Without an elite football program Penn State would likely never have attracted a Big Ten invitation, and to their credit university leadership reinvested the financial rewards into a drastically raised academic profile. Bacon shares that over the ten-year period leading to Fourth and Long’s publication Penn State’s liberal arts faculty grew from 240 to 360, a 50% increase. Since joining the conference, they have enjoyed a tripling in federal research grants to nearly $800 million. In 2012, the Academic Ranking of World Universities ranked Penn State forty-ninth, marking their first top-fifty appearance.

The other schools recognize the economic impact of quality athletics as well. A recurring thread in the Ohio State sections is the Buckeye’s surge in academic profile over several decades, a by-product of academic investment by university stakeholders jubilant from conference and national championships. In Ann Arbor, a single football weekend can generate up to $10 million in revenue for the local community. Even Northwestern is increasing athletic investment, citing the benefits to the student-athletes, quality of campus life and stronger school spirit for all students, and improved town-gown relations galvanized by touchdowns and bowl appearances.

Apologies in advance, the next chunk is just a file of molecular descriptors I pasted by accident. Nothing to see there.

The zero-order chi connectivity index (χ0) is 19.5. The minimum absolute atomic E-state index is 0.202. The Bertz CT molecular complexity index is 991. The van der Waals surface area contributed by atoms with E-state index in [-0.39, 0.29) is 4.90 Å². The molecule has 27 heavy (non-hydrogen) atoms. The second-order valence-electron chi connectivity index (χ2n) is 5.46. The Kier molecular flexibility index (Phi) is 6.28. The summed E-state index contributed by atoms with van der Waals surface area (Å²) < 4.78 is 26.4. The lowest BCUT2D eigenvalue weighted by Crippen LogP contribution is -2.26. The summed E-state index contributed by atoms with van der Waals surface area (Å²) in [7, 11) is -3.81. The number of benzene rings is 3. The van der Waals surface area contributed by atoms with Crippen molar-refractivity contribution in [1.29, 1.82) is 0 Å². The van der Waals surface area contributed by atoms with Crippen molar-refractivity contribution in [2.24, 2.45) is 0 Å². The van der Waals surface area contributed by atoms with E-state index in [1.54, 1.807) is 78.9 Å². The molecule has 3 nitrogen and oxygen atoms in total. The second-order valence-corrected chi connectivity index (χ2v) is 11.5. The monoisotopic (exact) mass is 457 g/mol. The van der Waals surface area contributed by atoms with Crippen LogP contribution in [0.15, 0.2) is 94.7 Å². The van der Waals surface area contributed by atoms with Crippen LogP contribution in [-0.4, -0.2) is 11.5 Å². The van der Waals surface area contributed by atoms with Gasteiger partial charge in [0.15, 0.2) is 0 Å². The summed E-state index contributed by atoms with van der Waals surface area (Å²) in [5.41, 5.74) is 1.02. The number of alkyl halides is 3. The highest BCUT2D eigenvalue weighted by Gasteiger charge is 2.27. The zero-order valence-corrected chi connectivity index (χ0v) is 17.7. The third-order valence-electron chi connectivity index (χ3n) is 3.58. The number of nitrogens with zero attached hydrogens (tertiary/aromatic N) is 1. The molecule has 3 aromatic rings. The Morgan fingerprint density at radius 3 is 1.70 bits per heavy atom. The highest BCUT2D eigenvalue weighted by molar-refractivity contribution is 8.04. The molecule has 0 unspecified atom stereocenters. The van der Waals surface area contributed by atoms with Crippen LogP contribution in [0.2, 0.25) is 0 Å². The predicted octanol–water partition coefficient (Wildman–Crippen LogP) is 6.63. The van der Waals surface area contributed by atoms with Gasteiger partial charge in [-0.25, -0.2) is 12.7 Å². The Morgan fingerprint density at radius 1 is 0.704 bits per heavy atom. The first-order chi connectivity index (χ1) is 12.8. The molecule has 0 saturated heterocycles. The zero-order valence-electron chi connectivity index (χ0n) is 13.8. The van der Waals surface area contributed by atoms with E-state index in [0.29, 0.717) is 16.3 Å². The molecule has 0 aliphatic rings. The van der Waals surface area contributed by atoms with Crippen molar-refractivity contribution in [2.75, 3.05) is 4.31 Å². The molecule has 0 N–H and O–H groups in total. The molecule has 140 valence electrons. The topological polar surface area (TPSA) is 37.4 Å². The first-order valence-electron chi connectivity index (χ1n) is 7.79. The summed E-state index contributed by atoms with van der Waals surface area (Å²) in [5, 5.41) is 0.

Athletic prowess certainly doesn’t guarantee academic excellence—with due respect few would consider reigning champion University of Alabama an academic peer to the University of Illinois, while the University of Chicago dumped Division I athletics all together and remains one of the elite universities of the world. Nevertheless, Fourth and Long does successfully illustrate the academic and local economic benefits a winning football program can provide in a fascinating discussion on the modern issues of cut-throat Division I athletics. Bacon’s book is an honest assessment of college athletics at its best and its worst, and is a worthwhile read for sports fanatics and skeptics alike.

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Keep Reading History

Steve Beckett is ’70 B.A. History grad and a ’73 J.D. (Law) grad.

The Intimate Lives of the Founding Fathers by Thomas FlemingI am just finishing Intimate Lives of the Founding Fathers by Thomas J. Fleming.  It’s a fascinating book, that is not too long but basically tracks the romantic interests of George Washington, Benjamin Franklin, John Adams, Thomas Jefferson and James Madison.  It is certainly a different perspective of American history’s great figures, and relies heavily on original letters as source materials.  It has a solid review of the Jefferson – Hemmings controversy.

You can read other reviews of Intimate Lives of the Founding Fathers on Goodreads.

Mao: The Unknown Story by Jung Chang and Jon HallidayI went to China in May on behalf of the law school and delivered a couple of lectures on American criminal law and procedure and to promote the International Program at the College of Law.  I picked up and read Mao:  The Unknown Story by Jung Chang and Jon Halliday.  It is a comprehensive biography that is quite lengthy but also an eye-opening read about recent Chinese history that puts the current relationship between China and the USA in proper context.